Sound — 8
When your band boasts former members of such celebrated outfits as Coalesce, Small Brown Bike and Casket Lottery, living up to expectations must be daunting. Sure, these bands weren't exactly household names but in certain circles, their pedigree carried weight. Some of Ultimate-Guitar's older readers might remember the period when these acts ruled the basement circuit throughout the States. After touring together and finding much common ground between the camps, Nathan Ellis, Mike Reed, Jeff Gensterblum, and Ben Reed formed a new project under the name Able Baker Fox. With the members being spread out through the United States, they went ahead using the Postal Service method of writing songs. The musicians traded tracks through the mail before finally convening in Kansas to record their debut album. Voices is not the sound of a hastily thrown together batch of half-realized demos. Rather, this is a document of a band that despite their geographical distance, have triumphed with an album fit for longevity.
Lyrics — 8
To stay in line with the poise and strength of the atmosphere, the band's lyrics reflect the certainty of the material. The opening song, October, ends with the line You are here, you are right now and you are in control stop ignoring what you know. These are the kind of confirmations that used to be championed by seminal bands like Dag Nasty and Quicksand. But these affirmations aren't without their own doubts. In Whispering they sing, It's only natural to feel a little insecure when time has passed you by and you're not who you once were. These are the words musicians in or entering their '30s can truly emote. Experience renders it's head and the band still leaves an impression of hope despite the often struggled imagery.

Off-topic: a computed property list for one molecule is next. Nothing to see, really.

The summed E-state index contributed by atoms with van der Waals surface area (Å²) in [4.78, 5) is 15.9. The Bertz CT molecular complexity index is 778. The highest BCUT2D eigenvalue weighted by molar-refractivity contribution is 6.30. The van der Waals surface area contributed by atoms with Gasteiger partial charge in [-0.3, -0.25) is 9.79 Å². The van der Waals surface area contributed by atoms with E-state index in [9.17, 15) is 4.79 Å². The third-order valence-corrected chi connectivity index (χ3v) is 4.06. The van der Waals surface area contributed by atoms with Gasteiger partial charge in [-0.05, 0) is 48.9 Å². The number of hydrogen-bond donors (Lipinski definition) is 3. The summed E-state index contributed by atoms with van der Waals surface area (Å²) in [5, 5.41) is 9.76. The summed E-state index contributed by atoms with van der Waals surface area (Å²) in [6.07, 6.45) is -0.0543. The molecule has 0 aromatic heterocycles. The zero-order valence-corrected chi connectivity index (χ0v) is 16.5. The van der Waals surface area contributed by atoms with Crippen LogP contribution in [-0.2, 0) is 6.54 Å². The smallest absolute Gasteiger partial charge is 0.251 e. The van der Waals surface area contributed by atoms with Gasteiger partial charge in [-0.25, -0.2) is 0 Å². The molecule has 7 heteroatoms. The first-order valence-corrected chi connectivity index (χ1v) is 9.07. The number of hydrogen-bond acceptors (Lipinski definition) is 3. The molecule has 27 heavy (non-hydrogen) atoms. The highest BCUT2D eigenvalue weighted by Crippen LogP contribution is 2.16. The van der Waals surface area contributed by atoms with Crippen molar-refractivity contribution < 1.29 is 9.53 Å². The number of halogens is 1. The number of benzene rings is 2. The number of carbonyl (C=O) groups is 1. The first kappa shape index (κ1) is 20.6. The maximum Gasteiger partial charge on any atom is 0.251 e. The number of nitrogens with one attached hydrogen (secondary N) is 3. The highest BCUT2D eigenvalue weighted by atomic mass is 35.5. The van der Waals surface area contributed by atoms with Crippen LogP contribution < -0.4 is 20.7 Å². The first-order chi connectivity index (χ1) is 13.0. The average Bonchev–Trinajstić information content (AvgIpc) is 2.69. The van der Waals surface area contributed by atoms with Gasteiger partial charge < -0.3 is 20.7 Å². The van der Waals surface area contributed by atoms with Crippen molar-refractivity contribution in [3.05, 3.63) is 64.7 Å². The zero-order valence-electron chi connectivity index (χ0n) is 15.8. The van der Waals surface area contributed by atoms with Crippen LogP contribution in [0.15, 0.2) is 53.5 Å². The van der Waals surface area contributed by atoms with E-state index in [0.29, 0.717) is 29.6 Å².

Overall Impression — 8
Able Baker Fox's use of layering guitar octaves and semi-shouted vocal melodies isn't exactly original by any stretch of the imagination but they tastefully bridge them with expert results. Where a lot of younger bands are using these same elements with far less success, these veterans display their authority over the formula. This is an assured and energetic display of craftsmanship. The only other recent band that can compete with them is the underrated Sparta. Mike Reed and Nathan Ellis' interwoven guitar lines spiral through the songs perfectly often etching out their own counter-melodies. Their restraint on chargers like Face on Fire and Stuttering is refreshing and should stand as an example of tasteful playing. Their teamwork on the album is especially surprising considering the less than ideal writing situation. Maybe the un-ideal circumstances made for better improvisation. Whatever the case is, it paid off in spades. Gensterblum's drumming is a lesson in control. Every accent and cymbal crash falls in the right cracks and crevices of these compositions. The always dependable producer Ed Rose (Get Up Kids, Limbeck) deserves credit for letting the looser moments in the songs remain untouched and not over-compressing the guitars. His room-y sounding drums were also a brilliant move on his part. The snare drum sound alone is worth the price of admission. With eleven songs clocking in at just over 30 minutes, the album does seem on the shorter side. Usually I wouldn't be that concerned but with an assemblage of songs this inspired, I left wanting more.